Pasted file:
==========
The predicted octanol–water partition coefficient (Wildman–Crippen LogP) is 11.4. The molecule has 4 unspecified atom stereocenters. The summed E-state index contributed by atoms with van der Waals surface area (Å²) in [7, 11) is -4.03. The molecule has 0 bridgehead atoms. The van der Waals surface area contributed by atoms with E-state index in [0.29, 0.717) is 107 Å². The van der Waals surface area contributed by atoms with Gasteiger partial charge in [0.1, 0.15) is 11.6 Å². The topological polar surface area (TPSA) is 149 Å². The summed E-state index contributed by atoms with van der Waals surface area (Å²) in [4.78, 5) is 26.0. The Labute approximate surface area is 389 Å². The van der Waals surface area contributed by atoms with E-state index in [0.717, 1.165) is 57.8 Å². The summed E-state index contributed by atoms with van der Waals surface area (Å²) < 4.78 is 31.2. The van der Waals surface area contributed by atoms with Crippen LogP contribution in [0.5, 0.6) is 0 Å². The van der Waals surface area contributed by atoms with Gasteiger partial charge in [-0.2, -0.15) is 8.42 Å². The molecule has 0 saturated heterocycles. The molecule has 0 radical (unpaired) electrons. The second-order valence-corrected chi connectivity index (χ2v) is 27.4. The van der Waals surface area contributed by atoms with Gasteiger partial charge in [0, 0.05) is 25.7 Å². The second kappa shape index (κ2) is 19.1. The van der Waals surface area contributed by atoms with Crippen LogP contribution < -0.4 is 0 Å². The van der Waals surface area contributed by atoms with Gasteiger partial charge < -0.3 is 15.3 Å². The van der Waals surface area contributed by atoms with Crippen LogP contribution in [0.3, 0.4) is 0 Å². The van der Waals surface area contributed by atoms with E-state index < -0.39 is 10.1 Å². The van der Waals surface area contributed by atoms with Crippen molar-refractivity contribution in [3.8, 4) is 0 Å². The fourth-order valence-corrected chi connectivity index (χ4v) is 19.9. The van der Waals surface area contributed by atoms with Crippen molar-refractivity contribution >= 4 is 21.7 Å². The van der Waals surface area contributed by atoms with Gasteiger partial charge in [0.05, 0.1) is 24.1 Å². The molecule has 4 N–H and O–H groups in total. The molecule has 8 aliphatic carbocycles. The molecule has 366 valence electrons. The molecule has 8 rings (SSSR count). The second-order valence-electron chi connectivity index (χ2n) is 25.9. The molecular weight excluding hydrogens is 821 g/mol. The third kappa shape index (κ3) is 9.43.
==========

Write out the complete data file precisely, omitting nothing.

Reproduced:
The predicted octanol–water partition coefficient (Wildman–Crippen LogP) is 11.4. The molecule has 4 unspecified atom stereocenters. The summed E-state index contributed by atoms with van der Waals surface area (Å²) in [7, 11) is -4.03. The molecule has 0 bridgehead atoms. The van der Waals surface area contributed by atoms with E-state index in [0.29, 0.717) is 107 Å². The van der Waals surface area contributed by atoms with Gasteiger partial charge in [0.1, 0.15) is 11.6 Å². The topological polar surface area (TPSA) is 149 Å². The summed E-state index contributed by atoms with van der Waals surface area (Å²) in [4.78, 5) is 26.0. The Labute approximate surface area is 389 Å². The van der Waals surface area contributed by atoms with E-state index in [0.717, 1.165) is 57.8 Å². The summed E-state index contributed by atoms with van der Waals surface area (Å²) < 4.78 is 31.2. The van der Waals surface area contributed by atoms with Crippen LogP contribution in [0.5, 0.6) is 0 Å². The van der Waals surface area contributed by atoms with Gasteiger partial charge in [-0.2, -0.15) is 8.42 Å². The molecule has 0 saturated heterocycles. The molecule has 0 radical (unpaired) electrons. The second-order valence-corrected chi connectivity index (χ2v) is 27.4. The van der Waals surface area contributed by atoms with Gasteiger partial charge in [0, 0.05) is 25.7 Å². The second kappa shape index (κ2) is 19.1. The van der Waals surface area contributed by atoms with Crippen LogP contribution < -0.4 is 0 Å². The van der Waals surface area contributed by atoms with Gasteiger partial charge < -0.3 is 15.3 Å². The van der Waals surface area contributed by atoms with Crippen LogP contribution in [0.3, 0.4) is 0 Å². The van der Waals surface area contributed by atoms with E-state index < -0.39 is 10.1 Å². The van der Waals surface area contributed by atoms with Crippen molar-refractivity contribution in [3.8, 4) is 0 Å². The fourth-order valence-corrected chi connectivity index (χ4v) is 19.9. The van der Waals surface area contributed by atoms with Crippen molar-refractivity contribution >= 4 is 21.7 Å². The van der Waals surface area contributed by atoms with Gasteiger partial charge in [0.05, 0.1) is 24.1 Å². The molecule has 4 N–H and O–H groups in total. The molecule has 8 aliphatic carbocycles. The molecule has 366 valence electrons. The molecule has 8 rings (SSSR count). The second-order valence-electron chi connectivity index (χ2n) is 25.9. The molecular weight excluding hydrogens is 821 g/mol. The third kappa shape index (κ3) is 9.43.